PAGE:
DALLAS - As Denver International Airport nears its 20th birthday, the nation's fifth-busiest airport plans to restructure its variable-rate debt to help lower operating costs for its primary hub operator, United Airlines.
In exchange for DIA's cost-reduction efforts, United is extending its lease by 10 years to 2035. That brings relief to airport officials wary of competition from hubs United acquired through its 2010 merger with Continental Airlines, particularly Houston's Bush Intercontinental Airport.
"It was big for us," said Patrick Heck, chief financial officer at DIA. "One reason is that United is our largest carrier here. They were also the first major carrier at Denver International and helped build the airport."
With its largest carrier locked down, the airport approaches its third decade of operations with a sense of stability that contrasts with its rocky launch, which included months of delays, an SEC probe, and the loss of a hub carrier.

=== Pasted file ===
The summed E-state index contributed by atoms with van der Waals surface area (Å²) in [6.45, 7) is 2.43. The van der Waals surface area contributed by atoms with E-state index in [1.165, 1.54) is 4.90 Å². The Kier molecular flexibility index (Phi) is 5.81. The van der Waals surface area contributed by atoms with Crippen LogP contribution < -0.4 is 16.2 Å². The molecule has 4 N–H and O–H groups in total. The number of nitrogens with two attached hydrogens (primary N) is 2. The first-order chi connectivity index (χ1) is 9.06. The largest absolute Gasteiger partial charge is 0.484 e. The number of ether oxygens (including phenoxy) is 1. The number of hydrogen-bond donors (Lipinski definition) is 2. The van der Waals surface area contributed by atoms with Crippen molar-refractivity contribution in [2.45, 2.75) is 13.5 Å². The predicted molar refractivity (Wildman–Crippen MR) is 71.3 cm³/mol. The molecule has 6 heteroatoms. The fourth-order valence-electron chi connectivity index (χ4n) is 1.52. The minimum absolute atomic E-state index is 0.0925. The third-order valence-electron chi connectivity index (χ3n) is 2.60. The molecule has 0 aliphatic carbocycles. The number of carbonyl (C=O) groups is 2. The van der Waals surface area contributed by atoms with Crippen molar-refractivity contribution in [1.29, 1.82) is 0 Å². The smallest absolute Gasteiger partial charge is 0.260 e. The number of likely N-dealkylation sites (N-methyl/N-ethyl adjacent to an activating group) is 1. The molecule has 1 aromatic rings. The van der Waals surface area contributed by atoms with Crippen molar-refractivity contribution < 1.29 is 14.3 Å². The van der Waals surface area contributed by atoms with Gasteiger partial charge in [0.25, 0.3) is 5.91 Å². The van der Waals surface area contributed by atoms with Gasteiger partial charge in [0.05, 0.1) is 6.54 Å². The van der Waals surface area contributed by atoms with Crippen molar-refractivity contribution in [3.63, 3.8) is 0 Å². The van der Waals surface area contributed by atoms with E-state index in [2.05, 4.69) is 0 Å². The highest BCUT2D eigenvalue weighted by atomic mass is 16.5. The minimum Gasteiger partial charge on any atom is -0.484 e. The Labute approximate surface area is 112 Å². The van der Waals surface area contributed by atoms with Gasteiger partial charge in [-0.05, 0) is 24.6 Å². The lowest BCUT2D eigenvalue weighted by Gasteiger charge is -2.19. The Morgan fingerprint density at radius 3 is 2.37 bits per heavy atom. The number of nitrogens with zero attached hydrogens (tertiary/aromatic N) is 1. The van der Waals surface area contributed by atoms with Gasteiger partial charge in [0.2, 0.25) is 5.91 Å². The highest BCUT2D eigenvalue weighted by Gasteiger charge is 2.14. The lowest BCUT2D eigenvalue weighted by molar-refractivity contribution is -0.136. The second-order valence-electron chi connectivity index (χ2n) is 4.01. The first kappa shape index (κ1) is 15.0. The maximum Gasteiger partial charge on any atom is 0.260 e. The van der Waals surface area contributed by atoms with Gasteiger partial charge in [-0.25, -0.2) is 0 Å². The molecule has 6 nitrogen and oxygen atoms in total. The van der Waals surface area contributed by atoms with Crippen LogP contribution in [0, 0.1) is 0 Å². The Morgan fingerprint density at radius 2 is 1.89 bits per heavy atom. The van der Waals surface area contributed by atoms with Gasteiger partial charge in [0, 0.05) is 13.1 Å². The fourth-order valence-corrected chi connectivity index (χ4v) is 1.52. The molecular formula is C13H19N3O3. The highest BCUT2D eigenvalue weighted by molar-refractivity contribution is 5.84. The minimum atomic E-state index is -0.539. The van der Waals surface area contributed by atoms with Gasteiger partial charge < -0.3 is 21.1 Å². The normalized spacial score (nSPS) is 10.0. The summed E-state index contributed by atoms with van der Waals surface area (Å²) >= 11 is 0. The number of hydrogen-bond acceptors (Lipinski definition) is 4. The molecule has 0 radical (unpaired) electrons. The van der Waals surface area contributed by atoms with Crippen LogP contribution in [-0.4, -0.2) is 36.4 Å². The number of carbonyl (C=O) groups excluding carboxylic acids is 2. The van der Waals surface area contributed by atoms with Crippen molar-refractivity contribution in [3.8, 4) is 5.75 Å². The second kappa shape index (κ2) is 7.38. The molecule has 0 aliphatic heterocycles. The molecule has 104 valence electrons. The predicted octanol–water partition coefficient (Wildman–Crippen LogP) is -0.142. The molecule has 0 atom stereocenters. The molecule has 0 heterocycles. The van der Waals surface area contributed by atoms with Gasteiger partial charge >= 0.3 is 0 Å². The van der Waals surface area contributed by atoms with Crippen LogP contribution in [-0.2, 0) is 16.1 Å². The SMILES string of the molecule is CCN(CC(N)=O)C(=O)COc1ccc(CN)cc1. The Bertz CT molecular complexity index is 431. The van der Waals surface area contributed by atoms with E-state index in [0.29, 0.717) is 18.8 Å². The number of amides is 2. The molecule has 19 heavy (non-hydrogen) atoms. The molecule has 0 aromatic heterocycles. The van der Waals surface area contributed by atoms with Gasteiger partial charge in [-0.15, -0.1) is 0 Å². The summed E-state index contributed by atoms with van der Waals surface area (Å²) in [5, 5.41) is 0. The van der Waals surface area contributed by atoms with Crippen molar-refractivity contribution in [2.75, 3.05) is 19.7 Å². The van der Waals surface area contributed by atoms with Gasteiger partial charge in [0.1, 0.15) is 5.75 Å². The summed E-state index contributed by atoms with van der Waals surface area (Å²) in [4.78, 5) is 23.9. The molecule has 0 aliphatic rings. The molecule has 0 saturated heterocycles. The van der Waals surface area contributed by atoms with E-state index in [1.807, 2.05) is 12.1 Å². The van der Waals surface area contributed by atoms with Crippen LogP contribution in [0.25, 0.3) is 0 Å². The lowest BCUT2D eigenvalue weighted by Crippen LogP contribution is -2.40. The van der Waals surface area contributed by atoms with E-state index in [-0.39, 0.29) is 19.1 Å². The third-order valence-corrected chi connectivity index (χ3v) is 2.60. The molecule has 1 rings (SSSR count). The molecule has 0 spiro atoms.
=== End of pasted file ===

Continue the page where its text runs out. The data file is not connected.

It was United's future merger partner and then-rival Continental that turned its back on DIA after agreeing to help finance construction of the airport. Continental, based in Houston and recovering from its second bankruptcy, closed its Denver hub, allowing United to dominate the market when the new airport belatedly opened on Feb. 28, 1995.
"One of our challenges was getting any of the airlines to sign the typical long-term agreements," former Denver Mayor Federico Pena said in a recent phone interview. "We said, this airport is so strong and stable that we were going to sell the bonds without having an airline agreement. And we did. Of course, we had to pay a high interest rate."
After the first bonds were sold, Continental signed a lease for gates on DIA's Concourse A. That prompted United to get on board, agreeing to operate gates at Concourse B. But Continental changed course in November 1994, announced it was closing the Denver hub, once its largest, sharply reducing its flights and leaving dozens of gates to be subleased.